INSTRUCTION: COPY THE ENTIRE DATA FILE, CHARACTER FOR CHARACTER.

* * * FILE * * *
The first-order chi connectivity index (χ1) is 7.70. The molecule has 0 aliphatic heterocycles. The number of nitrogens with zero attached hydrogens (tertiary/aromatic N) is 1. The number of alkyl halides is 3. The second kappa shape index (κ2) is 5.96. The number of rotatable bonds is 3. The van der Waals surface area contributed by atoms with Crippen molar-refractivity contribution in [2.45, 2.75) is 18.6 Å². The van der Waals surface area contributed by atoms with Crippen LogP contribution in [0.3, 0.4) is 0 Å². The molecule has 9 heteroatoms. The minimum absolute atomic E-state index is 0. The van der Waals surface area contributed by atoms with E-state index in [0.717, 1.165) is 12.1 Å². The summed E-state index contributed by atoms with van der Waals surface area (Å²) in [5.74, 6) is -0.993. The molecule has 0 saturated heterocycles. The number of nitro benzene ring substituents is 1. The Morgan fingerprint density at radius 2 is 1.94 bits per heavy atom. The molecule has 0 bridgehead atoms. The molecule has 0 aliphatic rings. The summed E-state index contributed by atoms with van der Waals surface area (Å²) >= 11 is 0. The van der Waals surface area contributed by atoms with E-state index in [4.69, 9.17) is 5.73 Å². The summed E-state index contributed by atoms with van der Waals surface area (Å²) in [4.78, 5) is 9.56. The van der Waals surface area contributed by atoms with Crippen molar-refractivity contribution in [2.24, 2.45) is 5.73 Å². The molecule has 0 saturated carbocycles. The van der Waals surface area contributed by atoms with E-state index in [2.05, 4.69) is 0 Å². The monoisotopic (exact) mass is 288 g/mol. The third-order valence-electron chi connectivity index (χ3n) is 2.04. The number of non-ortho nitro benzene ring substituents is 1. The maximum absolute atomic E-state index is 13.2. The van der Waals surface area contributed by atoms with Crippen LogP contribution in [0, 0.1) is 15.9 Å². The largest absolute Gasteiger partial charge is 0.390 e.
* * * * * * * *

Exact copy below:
The first-order chi connectivity index (χ1) is 7.70. The molecule has 0 aliphatic heterocycles. The number of nitrogens with zero attached hydrogens (tertiary/aromatic N) is 1. The number of alkyl halides is 3. The second kappa shape index (κ2) is 5.96. The number of rotatable bonds is 3. The van der Waals surface area contributed by atoms with Crippen molar-refractivity contribution in [2.45, 2.75) is 18.6 Å². The van der Waals surface area contributed by atoms with Crippen LogP contribution in [0.3, 0.4) is 0 Å². The molecule has 9 heteroatoms. The minimum absolute atomic E-state index is 0. The van der Waals surface area contributed by atoms with E-state index in [0.717, 1.165) is 12.1 Å². The summed E-state index contributed by atoms with van der Waals surface area (Å²) in [5.74, 6) is -0.993. The molecule has 0 saturated heterocycles. The number of nitro benzene ring substituents is 1. The Morgan fingerprint density at radius 2 is 1.94 bits per heavy atom. The molecule has 0 bridgehead atoms. The molecule has 0 aliphatic rings. The summed E-state index contributed by atoms with van der Waals surface area (Å²) >= 11 is 0. The van der Waals surface area contributed by atoms with E-state index in [4.69, 9.17) is 5.73 Å². The summed E-state index contributed by atoms with van der Waals surface area (Å²) in [4.78, 5) is 9.56. The van der Waals surface area contributed by atoms with Crippen molar-refractivity contribution in [2.24, 2.45) is 5.73 Å². The molecule has 0 saturated carbocycles. The van der Waals surface area contributed by atoms with E-state index in [2.05, 4.69) is 0 Å². The monoisotopic (exact) mass is 288 g/mol. The third-order valence-electron chi connectivity index (χ3n) is 2.04. The number of non-ortho nitro benzene ring substituents is 1. The maximum absolute atomic E-state index is 13.2. The van der Waals surface area contributed by atoms with Crippen LogP contribution in [0, 0.1) is 15.9 Å². The largest absolute Gasteiger partial charge is 0.390 e.